No business case for mass FTTH/B deployments by MENA operators
The first step on the path to addressing a problem is acknowledging that there is a problem in the first place. Only then can a solution can be sought. In the context of fiber deployments in the Middle East, this was evident at Informa Telecoms & Media’s FTTx MEGNA 2011 conference this month in Dubai: Operators agreed to admit that the business case for the mass fiber-access deployment by them is, simply put, just not strong enough.
Some have been overly optimistic in recent years about the prospects of fiber NGAs’ success, so the soberness of the conference panelists appeased many of the less-optimistic attendees. Representatives from Etisalat, STC and Du agreed on two things: The future is fiber-to-the-home/building, and generating revenues from these networks is going to be difficult.
Nobody was confident enough to identify any particular service or application that would guarantee ROI – not even IPTV, which is now increasingly being viewed as a tool to reduce churn by being bundled with broadband, rather than bringing in the previously envisioned bags of money to make up for fiber investments. IPTV and other video services, such as VOD, OTT and videoconferencing, are generally seen as the truest drivers of fiber, but none of the industry insiders could admit that any – or even all of these combined – could make a compelling business case for broadband-over-glass.
If ROI cannot be guaranteed through video services, it is wishful thinking to suggest that the likes of e-health, e-government, e-education and all the other “e’s” – which no doubt can create the smartest of pipes – will be able to turn investment into long-term profitability. A difficult reality is dawning for the big regional telecoms operators, after the hype of being on the cutting edge of NGA in the past couple of years.
And this doesn’t even take into account other factors that add complexity to the situation, such as the launch of LTE eating away at the return on investment in FTTH/B; the lack of quality content over fiber; the high prices of services; etc.
European operators are squeezing every cent out of xDSL by vectoring, refarming, upgrading to VDSL and using phantom mode, but the long-term digital-economy strategies of the UAE, Saudi Arabia and others continue to tout the necessity of fiber access, while the need for fiber backhaul for the much-sought-after LTE mobile technology isn’t going away either. As Batelco said, the fiber-investment conundrum is about balancing today’s obligations with future obligations.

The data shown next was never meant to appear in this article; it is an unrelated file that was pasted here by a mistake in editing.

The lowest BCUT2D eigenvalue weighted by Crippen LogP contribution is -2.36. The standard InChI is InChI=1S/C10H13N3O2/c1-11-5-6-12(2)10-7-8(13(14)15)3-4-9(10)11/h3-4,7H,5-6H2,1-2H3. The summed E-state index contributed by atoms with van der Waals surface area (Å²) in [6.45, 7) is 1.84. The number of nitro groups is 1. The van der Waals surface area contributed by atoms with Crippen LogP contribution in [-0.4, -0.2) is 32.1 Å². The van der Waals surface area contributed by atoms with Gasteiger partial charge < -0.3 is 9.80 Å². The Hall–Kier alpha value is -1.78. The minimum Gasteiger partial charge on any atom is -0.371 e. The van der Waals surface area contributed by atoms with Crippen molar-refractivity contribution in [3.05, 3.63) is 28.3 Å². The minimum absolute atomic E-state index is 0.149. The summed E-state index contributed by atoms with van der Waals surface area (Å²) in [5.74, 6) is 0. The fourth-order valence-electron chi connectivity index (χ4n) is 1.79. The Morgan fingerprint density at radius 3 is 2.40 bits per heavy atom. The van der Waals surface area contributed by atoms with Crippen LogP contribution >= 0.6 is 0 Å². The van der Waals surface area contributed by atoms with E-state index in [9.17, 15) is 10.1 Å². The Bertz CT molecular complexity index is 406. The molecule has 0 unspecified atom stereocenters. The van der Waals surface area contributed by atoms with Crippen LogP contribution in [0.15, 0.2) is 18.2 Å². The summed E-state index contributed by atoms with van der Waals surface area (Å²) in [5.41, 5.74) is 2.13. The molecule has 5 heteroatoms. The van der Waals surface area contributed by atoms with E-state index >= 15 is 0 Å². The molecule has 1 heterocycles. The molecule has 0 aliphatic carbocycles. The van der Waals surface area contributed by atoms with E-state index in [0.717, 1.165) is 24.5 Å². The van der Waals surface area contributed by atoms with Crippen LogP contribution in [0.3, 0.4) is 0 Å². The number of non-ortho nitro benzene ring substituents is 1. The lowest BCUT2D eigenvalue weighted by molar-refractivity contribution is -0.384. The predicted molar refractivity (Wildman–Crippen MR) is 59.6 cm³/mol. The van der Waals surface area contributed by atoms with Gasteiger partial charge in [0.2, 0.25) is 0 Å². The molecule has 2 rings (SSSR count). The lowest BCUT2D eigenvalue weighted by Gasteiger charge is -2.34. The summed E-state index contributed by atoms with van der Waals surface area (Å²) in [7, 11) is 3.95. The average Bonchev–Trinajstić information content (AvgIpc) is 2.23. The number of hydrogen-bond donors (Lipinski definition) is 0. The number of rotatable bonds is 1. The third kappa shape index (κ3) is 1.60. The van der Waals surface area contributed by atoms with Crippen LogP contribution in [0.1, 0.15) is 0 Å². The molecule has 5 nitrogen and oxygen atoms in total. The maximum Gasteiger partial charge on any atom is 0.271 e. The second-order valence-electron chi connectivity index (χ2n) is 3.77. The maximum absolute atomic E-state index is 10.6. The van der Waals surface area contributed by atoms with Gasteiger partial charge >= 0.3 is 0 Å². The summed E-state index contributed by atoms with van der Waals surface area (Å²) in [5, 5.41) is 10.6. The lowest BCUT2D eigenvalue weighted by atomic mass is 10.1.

It is a given that the heart and mind of Etisalat UAE, for example, is set firmly on fiber, without any prospect of turning back to xDSL acceleration. Part of the reason might be that it wants to future-proof fixed technologies, but there is always an element of unneeded hastiness regarding rollouts of superfast next-generation fixed networks.
The problem in terms of ROI posed by operator fiber deployments is clear, and the solution is unknown, but the likes of Etisalat, Du and STC feel they have no other choice but to roll out fiber-optics as soon as possible. My gut feeling is that this problem is not going to go away, which will make FTTx MEGNA 2012 all the more interesting.
Perhaps the solution lies in sidestepping ROI worries altogether – throwing the burden of fiber investment onto the shoulders of governments, whose economies will arguably prosper far more than the telecoms operators’ balance sheets. This is already manifesting itself in Qatar’s greenfield areas through the Qatar National Broadband Network (Q.NBN), in Oman’s Muscat governorate via the Haya Water sewage-utility company, and in Kuwait via the government’s NBN initiative (which has been temporarily suspended). The NBN model is becoming an attractive NGA-deployment method. (Ironically, one can even argue that the networks rolled out by Etisalat, Du and STC are de facto NBNs – albeit without the open access traditional NBNs are tailored for – since their governments have large or majority stakes in them anyway.)
If operators in regional markets apart from the ones already mentioned can “sit it out” until their governments act to stimulate fiber access by way of subsidies or public investment, they can protect themselves from the financial problems faced by operator-owned networks. In the meantime, they have the option of turning their focus toward doing the best they can with the copper they have, with guidance from European xDSL, which in many cases is being pushed way beyond its limits.
The problem with this, however, is that most of the richer Middle Eastern countries have been accounted for in the above paragraphs. That leaves Afghanistan, Yemen, Syria, Palestine, Lebanon, Iraq, Jordan, Iran and Bahrain, where – barring the last three to a certain degree – local operators can kiss goodbye the prospect of fiber-based open-access NBNs rolled out by their governments anytime soon.